NEW YORK - When Hurricane Ian barrelled into Florida in September, bringing extreme winds and torrential rains, it caused between US$50 billion and US$65 billion (S$67.94 billion and S$88.32 billion) in insured damages.
That makes it not only this year’s costliest natural disaster, but the second-costliest insured loss ever after 2005’s Hurricane Katrina, according to a report from the Swiss Re Institute, the research arm of the reinsurance giant.
The annual report, which looks at losses from natural catastrophes such as floods, hurricanes and wildfires, estimates the total economic losses will reach US$260 billion in 2022.
That’s down 11 per cent from last year, but still well above the 10-year average of US$207 billion.
Only a portion of the 2022 damage was insured, but the insured losses follow a similar trend.
They are expected to come to US$115 billion this year, 6 per cent below last year, but higher than the 10-year average of US$81 billion.
Insured losses have been on a long-term upward trend for a while, according to the Institute, and extreme events caused by climate change shoulder much of the blame.
“Extreme weather events have led to high insured losses in 2022, underpinning a risk on the rise and unfolding on every continent,” Mr Martin Bertogg, the reinsurer’s head of catastrophe perils, said in a statement.
“When Hurricane Andrew struck 30 years ago, a US$20 billion loss event had never occurred before. Now there have been seven such hurricanes in just the past six years.”
Climate change is warming oceans and super-charging storms. This year saw relatively few major hurricanes in the US, but the report highlights the threat of even one major hurricane hitting a densely populated coastline, as Ian did.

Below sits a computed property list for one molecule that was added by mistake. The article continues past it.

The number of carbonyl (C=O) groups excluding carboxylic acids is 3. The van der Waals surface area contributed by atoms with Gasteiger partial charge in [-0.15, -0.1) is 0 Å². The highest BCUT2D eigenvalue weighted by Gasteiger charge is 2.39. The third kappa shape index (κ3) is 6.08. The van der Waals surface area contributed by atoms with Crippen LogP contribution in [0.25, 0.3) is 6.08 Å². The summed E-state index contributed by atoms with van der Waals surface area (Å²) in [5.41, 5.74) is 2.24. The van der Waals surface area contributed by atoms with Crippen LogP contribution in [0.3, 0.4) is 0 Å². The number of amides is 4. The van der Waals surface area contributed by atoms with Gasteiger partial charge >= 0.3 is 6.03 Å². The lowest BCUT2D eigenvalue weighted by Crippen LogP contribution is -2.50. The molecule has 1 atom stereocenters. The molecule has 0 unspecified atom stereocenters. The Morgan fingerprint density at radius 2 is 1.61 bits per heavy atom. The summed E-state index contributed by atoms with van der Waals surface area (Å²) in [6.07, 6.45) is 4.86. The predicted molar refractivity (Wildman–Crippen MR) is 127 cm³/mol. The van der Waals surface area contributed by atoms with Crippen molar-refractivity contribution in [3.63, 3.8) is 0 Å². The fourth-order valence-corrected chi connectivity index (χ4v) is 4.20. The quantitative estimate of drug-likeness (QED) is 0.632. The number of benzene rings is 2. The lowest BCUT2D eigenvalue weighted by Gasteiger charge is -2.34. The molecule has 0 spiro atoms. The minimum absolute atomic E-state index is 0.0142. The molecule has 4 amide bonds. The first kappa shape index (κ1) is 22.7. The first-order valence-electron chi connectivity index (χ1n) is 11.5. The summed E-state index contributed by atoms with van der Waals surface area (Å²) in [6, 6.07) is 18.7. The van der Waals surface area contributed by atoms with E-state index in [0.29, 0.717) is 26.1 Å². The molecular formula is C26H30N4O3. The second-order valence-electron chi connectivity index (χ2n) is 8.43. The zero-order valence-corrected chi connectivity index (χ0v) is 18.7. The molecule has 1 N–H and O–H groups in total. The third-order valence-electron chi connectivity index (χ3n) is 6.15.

Mr Erdem Karaca, head of catastrophe perils in the Americas for Swiss Re, said hurricanes have traditionally caused wind and storm surge damage, but climate change means they now bring more rain and flooding.
It is also extending the footprint of the storms.
Ian, he pointed out, led to flooding far beyond the west coast of Florida, where the storm made landfall, in the centre and east coast of the state and into the Carolinas.
The insurance industry also continues to be plagued by what are known as secondary perils, the report confirms.
Historically, insurers regarded hurricanes and earthquakes as the only disasters that could cause monster damages. Everything else - including heavy rains not associated with hurricanes and wildfires - got put into a secondary bucket.
But thanks to climate change, these events have become both deadly and more destructive.
In 2022, secondary perils have included torrential rains contributing to floods in Australia last February and March - which caused US$4 billion in damages, making them the country’s costliest natural disasters - and violent hailstorms in Europe.
Another reinsurer, Munich Re, said that hurricanes and tropical storms in the Atlantic alone caused about US$110 billion in damages and losses this year, with Ian accounting for US$100 billion of that. BLOOMBERG